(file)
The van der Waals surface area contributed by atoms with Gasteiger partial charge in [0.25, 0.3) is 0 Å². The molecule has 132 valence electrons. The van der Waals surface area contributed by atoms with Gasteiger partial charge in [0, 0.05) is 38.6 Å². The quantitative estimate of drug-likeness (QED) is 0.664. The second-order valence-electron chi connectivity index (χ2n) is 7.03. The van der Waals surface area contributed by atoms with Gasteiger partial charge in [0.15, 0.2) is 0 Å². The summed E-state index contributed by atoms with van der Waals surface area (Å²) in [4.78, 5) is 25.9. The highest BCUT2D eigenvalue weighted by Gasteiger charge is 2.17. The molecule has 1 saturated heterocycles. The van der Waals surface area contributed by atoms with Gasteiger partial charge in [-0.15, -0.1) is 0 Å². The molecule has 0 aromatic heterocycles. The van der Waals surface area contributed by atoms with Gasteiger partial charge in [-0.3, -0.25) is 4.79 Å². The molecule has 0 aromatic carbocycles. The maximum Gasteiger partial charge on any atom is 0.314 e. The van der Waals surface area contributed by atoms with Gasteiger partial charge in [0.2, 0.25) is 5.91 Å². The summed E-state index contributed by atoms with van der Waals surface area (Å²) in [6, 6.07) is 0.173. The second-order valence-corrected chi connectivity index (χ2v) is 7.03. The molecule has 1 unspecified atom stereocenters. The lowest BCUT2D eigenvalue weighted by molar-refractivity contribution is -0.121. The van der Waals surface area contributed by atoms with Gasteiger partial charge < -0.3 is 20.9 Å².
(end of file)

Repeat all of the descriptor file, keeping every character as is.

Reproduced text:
The van der Waals surface area contributed by atoms with Gasteiger partial charge in [0.25, 0.3) is 0 Å². The molecule has 132 valence electrons. The van der Waals surface area contributed by atoms with Gasteiger partial charge in [0, 0.05) is 38.6 Å². The quantitative estimate of drug-likeness (QED) is 0.664. The second-order valence-electron chi connectivity index (χ2n) is 7.03. The van der Waals surface area contributed by atoms with Gasteiger partial charge in [0.15, 0.2) is 0 Å². The summed E-state index contributed by atoms with van der Waals surface area (Å²) in [4.78, 5) is 25.9. The highest BCUT2D eigenvalue weighted by Gasteiger charge is 2.17. The molecule has 1 saturated heterocycles. The van der Waals surface area contributed by atoms with Gasteiger partial charge in [-0.15, -0.1) is 0 Å². The molecule has 0 aromatic heterocycles. The van der Waals surface area contributed by atoms with Gasteiger partial charge in [-0.3, -0.25) is 4.79 Å². The molecule has 0 aromatic carbocycles. The maximum Gasteiger partial charge on any atom is 0.314 e. The van der Waals surface area contributed by atoms with Gasteiger partial charge in [0.2, 0.25) is 5.91 Å². The summed E-state index contributed by atoms with van der Waals surface area (Å²) in [6, 6.07) is 0.173. The second-order valence-corrected chi connectivity index (χ2v) is 7.03. The molecule has 1 unspecified atom stereocenters. The lowest BCUT2D eigenvalue weighted by molar-refractivity contribution is -0.121. The van der Waals surface area contributed by atoms with Gasteiger partial charge < -0.3 is 20.9 Å².